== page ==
Turnover in intercollegiate athletics leadership often results in an interim director of athletics appointment, which is a quick solution to fill a gap in leadership until a permanent successor can be named. Not only is interim leadership a convenient option for the institution, it can also provide an individual the opportunity to serve in a senior leadership position that may otherwise be difficult to obtain. Although there are many advantages to serving as an interim director of athletics, those who serve in the role are also faced with a number of challenges that have implications to the individual and institution during the temporary appointment.
This dissertation captured the experiences of interim National Collegiate Athletics Association (NCAA) directors of athletics. Through the use of qualitative interviews, the dissertation explored and described the perceived benefits, challenges, and institutional support experienced by fifteen participants who had served and completed their appointment as an interim NCAA director of athletics. Bridges’ (2004) Transition Theory Model, and the Human Resource Frame of Bolman and Deal’s (2013) Organizational Reframing Model provided the conceptual framework to analyze the data of this study.
The study found that participants experienced change that triggered their transition into the interim director of athletics role causing them to let go of an old identity with which they were familiar. Participants also experienced varying degrees of unfamiliarity as they adapted to new job tasks, experienced increased workloads, and managed new and old relationships. Ultimately, participants experienced acceptance of their role as interim by building the confidence and skills needed to be successful before they transitioned out of the interim director of athletics position into their next role.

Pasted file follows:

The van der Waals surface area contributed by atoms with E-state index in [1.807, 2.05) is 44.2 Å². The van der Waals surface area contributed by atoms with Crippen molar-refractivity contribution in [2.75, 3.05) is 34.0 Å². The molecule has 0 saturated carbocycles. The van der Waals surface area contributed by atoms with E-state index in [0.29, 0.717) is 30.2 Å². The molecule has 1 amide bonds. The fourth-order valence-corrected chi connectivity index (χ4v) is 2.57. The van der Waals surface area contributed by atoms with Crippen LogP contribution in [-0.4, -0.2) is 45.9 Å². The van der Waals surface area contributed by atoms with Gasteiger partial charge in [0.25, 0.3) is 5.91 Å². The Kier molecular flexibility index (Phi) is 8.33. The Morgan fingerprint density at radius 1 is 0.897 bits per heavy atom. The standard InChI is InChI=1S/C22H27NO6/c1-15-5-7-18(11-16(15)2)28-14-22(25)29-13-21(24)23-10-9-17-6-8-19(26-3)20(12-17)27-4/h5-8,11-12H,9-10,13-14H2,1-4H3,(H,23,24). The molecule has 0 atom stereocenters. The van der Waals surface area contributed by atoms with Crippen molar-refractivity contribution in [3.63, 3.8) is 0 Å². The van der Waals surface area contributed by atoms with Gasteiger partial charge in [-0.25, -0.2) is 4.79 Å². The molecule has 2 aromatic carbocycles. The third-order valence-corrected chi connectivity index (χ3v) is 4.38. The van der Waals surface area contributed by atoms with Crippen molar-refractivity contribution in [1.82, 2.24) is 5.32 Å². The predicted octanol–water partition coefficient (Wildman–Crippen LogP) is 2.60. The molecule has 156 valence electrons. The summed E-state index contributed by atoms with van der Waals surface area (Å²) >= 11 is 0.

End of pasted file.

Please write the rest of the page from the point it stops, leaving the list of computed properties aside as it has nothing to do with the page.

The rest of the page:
Recommendations for policy include the need to develop NCAA and institutional guidelines to provide a go to guide in how to efficiently and effectively support an interim director of athletics. Practice recommendations include the implementation of procedures that encourage professional learning and growth opportunities. Finally, future research should examine employment trends and provide different perspectives on the experiences of interim NCAA directors of athletics, such as gender and race differences, family dynamics, and staff perception.
|Commitee:||Jeremiah, Maryalyce, Vega, William|
|School:||California State University, Long Beach|
|School Location:||United States -- California|
|Source:||DAI-A 78/11(E), Dissertation Abstracts International|
|Keywords:||Athletic directors, Directors of athletics, Interim leadership, NCAA|
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